Goldman Sachs cuts outlook for Japan stocks amid political uncertainty, yen rises

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Goldman Sachs cut its targets for Japan’s Topix index as the stock market there has been hurt by multiple headwinds, including domestic political uncertainty, yen appreciation, mixed economic data and global trade tensions.

It cut its three-, six- and 12-month Topix targets to 1700, 1800 and 1950, respectively, down from 1800, 1850 and 2000 previously. The Topix ended Tuesday down 0.29 percent at 1703.80. The dollar was fetching 106.15 yen on Tuesday at 6:30 P.M. SGT.

The miserable stew of factors has led to 8.2 trillion yen in cash and futures liquidations by foreign investors in the January-to-March period, the bank noted.

But Goldman added that it remained “constructive” on Japan’s market.

“Heading into the new fiscal year, these lingering headwinds may limit the market’s upside near term; however, since the market is
already discounting a scenario whereby EPS falls by 10 percent in fiscal 2018, we believe the downside is limited,” it said. “Even assuming a dollar-yen rate of 105 for fiscal 2018-19, we expect profits to continue growing (up 3.5 percent in fiscal 2018, up 8.8 percent in fiscal 2019), supporting a market recovery over the medium-term.”

Even if the dollar/yen were to go to 100 in fiscal 2018, profits would still rise, although more slowly, the bank said.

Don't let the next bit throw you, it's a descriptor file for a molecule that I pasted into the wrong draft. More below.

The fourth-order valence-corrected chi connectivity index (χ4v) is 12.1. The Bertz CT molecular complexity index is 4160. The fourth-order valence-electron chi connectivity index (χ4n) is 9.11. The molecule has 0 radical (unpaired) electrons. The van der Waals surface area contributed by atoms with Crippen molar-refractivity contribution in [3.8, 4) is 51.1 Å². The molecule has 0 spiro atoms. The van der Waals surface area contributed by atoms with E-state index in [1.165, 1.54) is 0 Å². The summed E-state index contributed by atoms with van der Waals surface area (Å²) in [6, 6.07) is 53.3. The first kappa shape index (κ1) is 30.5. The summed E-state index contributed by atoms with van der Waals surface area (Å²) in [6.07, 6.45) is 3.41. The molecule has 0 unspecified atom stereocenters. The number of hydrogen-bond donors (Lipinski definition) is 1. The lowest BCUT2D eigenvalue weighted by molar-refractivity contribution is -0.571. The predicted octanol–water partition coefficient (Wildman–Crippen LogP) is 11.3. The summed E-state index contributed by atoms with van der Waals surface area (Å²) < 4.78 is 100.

Political scandal

Additionally, when it comes to domestic political concerns, Goldman said its main scenario was that the Cabinet’s approval rating will remain above the 30 percent level and that Prime Minister Shinzo Abe would be re-elected to a third term in the party presidential elections in September. That’s despite a continuing political scandal.

Even if Abe isn’t re-elected, he’s likely to be replaced by another leader from his party and the overall framework of Abenomics would likely remain intact, Goldman said.

Goldman also noted that the direct impact from U.S. trade friction was likely to be limited as Japanese exports to the U.S. account for less than 3 percent of Japan’s gross domestic product (GDP).

It also noted that foreigners are among potential buyers that could come back into the Japanese market.

“Since many long-only overseas investors remain substantially underweight their benchmarks in Japanese equities, we believe the scope for foreign buying remains significant over the medium-term,” it said.

Sector calls

Goldman said it was focusing its overweight positions on sectors with positive earnings-revision momentum and firm growth outlooks, such as energy, and beneficiaries of growing IT capex demand, such as machinery, industrial electronics and IT services.

It upgraded household products and the software and internet sectors to Overweight from Neutral and the pharmaceuticals sector to Neutral from Underweight, saying these sectors have stable earnings profiles and immunity from macro factors.

But Goldman downgraded the securities, other financials and insurance sectors to Neutral from Overweight, saying the prospects of the Bank of Japan adjusting monetary policy appear more slim now than at the start of the year.

It also downgraded the construction sector to Underweight from Neutral, citing an overall deterioration in earnings prospects.

Goldman screened for companies with high profit growth and positive earnings revisions, with stocks that have underperformed the Topix index so far this year and with valuations that aren’t stretched.

That picked up conviction list calls Hitachi, JFE Holdings and SUMCO, and Buy-call rated shares Fast Retailing, Isuzu Motors, NSK, Daifuku, Brother Industries, Amada Holdings, Ulvac, Okuma and CKD.